The Canadian Press An overweight person is shown in Lake Buena Vista, Fla., May 12, 2005.

It’s hard enough to attract recruits to the Canadian military or police forces without worrying about fitness.

An internal Defence Department audit released last year noted that “fitness and education levels of recruits in the last five years have been slightly lower than in the past,” when compounded with other factors such as mobility, changing career expectations and an aging workforce.

Recent reports show that American police and armed forces are struggling to find new recruits who satisfy the weight restriction.

It’s slowly becoming the case in Canada too. The Canadian Forces have been adapting their application process to accommodate its changing applicant pool.

In 2006, the military eliminated the Canadian Forces Applicant Physical Fitness Test as a pre-enrolment screening process, with some exceptions.

Instead of a physical test right off the bat, the evaluation is done once they’ve been admitted to basic training. The three per cent that fail are not disqualified — rather, they are given the option to join the 90-day Warrior Fitness Training Program.

Recruits who get in shape within the 90 days are returned to basic training.

But the changes don’t necessarily mean the Canadian Forces are lowering their standards to bring in more recruits, according to Christian Leuprecht, a Royal Military College and Queen’s University professor who has spent years studying military demographics and recruitment.

“I think it’s important to realize — just like the way companies can’t expect the people who wander through the front door to have all the skills that a company might need and that a company invests in training — the

Armed Forces look at the potential that the candidates bring rather than necessarily candidates that already have all the physical attributes that the organization is looking for,” he said.

- Phoebe Ho/For Metro

Uncle Sam wants you … to lose some weight

​Stew squat

Former Navy SEAL turned fitness instructor Stew Smith putspolice officers through a squatting exercise. ​Courtesy Stew Smith.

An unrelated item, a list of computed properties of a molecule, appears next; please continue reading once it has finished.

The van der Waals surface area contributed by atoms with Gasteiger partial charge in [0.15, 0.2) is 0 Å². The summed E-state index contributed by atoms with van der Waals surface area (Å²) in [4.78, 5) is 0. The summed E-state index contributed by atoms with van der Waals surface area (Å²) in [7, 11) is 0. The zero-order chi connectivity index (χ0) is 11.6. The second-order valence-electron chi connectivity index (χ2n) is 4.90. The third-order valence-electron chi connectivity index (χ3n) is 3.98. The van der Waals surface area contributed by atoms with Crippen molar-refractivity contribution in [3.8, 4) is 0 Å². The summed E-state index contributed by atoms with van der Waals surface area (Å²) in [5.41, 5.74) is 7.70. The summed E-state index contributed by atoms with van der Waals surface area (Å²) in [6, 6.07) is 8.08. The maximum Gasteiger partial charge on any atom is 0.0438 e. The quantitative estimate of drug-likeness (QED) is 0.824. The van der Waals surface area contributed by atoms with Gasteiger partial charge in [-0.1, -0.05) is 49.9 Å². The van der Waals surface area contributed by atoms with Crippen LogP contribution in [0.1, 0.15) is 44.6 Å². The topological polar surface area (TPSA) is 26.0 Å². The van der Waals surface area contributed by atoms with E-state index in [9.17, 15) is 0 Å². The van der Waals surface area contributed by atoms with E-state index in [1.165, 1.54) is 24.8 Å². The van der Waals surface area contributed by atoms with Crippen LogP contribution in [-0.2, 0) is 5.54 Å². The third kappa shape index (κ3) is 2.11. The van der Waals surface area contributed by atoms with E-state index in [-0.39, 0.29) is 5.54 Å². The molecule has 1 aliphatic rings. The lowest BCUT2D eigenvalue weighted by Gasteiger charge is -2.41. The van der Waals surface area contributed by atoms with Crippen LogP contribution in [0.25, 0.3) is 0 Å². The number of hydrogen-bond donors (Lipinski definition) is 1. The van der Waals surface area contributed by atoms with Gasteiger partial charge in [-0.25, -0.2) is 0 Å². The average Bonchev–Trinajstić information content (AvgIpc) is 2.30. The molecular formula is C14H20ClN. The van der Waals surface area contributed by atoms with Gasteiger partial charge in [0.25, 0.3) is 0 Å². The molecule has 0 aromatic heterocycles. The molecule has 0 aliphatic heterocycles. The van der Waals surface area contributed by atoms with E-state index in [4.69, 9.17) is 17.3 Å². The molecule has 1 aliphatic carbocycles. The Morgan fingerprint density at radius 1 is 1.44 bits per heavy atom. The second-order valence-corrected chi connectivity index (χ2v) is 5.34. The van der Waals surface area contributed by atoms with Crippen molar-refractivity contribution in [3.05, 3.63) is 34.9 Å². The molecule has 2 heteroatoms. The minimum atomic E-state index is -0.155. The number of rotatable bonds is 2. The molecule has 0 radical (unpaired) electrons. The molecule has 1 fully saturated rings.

Recently Mike Harper ran into the wife of a police officer friend on a Dallas street.

“She told me she was worried about his safety because his colleagues are overweight,” he recalls.

The wife had good reason to be concerned. Even though American police officers should be fitter than average, a comprehensive study reports that they’re less fit than half of the population.

“They have to be able to crawl and run,” notes Harper, a fitness educator in charge of police and military programs at the Cooper Institute in Dallas.

“These are not tasks that you do every day, but it’s critical that you’re able to do them. It’s like using a firearm. You don’t need it every day, but when you do need it, it’s essential that you know how.”

And police officers are not the only ones with a weight problem. According to Lt.-Gen. Mark Hertling, no less than 75 per cent of civilians wanting to join the U.S. Army are ineligible due to being overweight.

And “of the 25 per cent that could join, what we found was 65 per cent could not pass the (physical training) test on the first day,” he said in a speech.

“Young people joining our service could not run, jump, tumble or roll. These are the kind of things you would expect soldiers to do if you’re in combat.”

According to the U.S. National Center for Health Statistics, between 1959 and 2008 the percentage of men who were ineligible for military service because of their weight doubled, while the percentage of ineligible women tripled.

Even though Hollywood portrays army physical training as extremely gruelling, the fitness test for new soldiers is surprisingly low.

“Fifty push-ups, 40 sit-ups and a 1.5-mile run in less than 10 minutes,” notes Stew Smith, a former Navy SEAL who now runs a fitness company for soldiers and officers.

Now armed forces and law-enforcement agencies are getting serious about fitness, enlisting companies like Smith’s and the Cooper Institute to train their staff. Some, like the British Army, have even developed apps to help applicants get fit. In fact, many former elite soldiers have discovered a business niche in fitness companies.

However, fitness apps won’t really make a difference, observes Smith.

“The police and military do their best with what society brings them, but this is a society-wide problem. A financially struggling population will keep eating crappy, inexpensive food.”

- Elisabeth Braw/Metro

Russian police force goes on a diet

In recent years, Russia’s much-maligned police force has been trying to revamp its image, including tackling obesity among officers.

“The fat and paunchy will not get through,” former interior minister Rashid Nurgaliyev said in 2011.

The force was literally slimmed down by 20 per cent. Police are now obliged to pass physical tests, with top performers getting a bonus salary.

- Evgeniy Moruz/Metro

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